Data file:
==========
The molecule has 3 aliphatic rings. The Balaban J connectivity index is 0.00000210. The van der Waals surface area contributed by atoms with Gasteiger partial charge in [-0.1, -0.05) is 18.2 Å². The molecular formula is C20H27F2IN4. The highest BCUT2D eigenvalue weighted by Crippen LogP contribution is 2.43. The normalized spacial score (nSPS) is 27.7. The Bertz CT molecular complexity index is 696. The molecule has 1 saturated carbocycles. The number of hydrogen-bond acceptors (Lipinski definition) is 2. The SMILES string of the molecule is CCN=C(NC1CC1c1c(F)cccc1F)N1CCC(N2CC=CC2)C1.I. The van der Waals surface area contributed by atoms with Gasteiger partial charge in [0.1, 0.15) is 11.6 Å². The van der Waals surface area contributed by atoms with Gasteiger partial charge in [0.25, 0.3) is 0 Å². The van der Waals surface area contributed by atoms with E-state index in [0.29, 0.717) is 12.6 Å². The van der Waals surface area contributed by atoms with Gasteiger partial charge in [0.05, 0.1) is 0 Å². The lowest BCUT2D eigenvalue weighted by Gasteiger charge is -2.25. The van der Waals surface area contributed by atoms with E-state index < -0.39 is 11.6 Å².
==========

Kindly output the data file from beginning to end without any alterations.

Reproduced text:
The molecule has 3 aliphatic rings. The Balaban J connectivity index is 0.00000210. The van der Waals surface area contributed by atoms with Gasteiger partial charge in [-0.1, -0.05) is 18.2 Å². The molecular formula is C20H27F2IN4. The highest BCUT2D eigenvalue weighted by Crippen LogP contribution is 2.43. The normalized spacial score (nSPS) is 27.7. The Bertz CT molecular complexity index is 696. The molecule has 1 saturated carbocycles. The number of hydrogen-bond acceptors (Lipinski definition) is 2. The SMILES string of the molecule is CCN=C(NC1CC1c1c(F)cccc1F)N1CCC(N2CC=CC2)C1.I. The van der Waals surface area contributed by atoms with Gasteiger partial charge in [0.1, 0.15) is 11.6 Å². The van der Waals surface area contributed by atoms with Gasteiger partial charge in [0.25, 0.3) is 0 Å². The van der Waals surface area contributed by atoms with E-state index in [0.29, 0.717) is 12.6 Å². The van der Waals surface area contributed by atoms with Gasteiger partial charge in [0.05, 0.1) is 0 Å². The lowest BCUT2D eigenvalue weighted by Gasteiger charge is -2.25. The van der Waals surface area contributed by atoms with E-state index < -0.39 is 11.6 Å².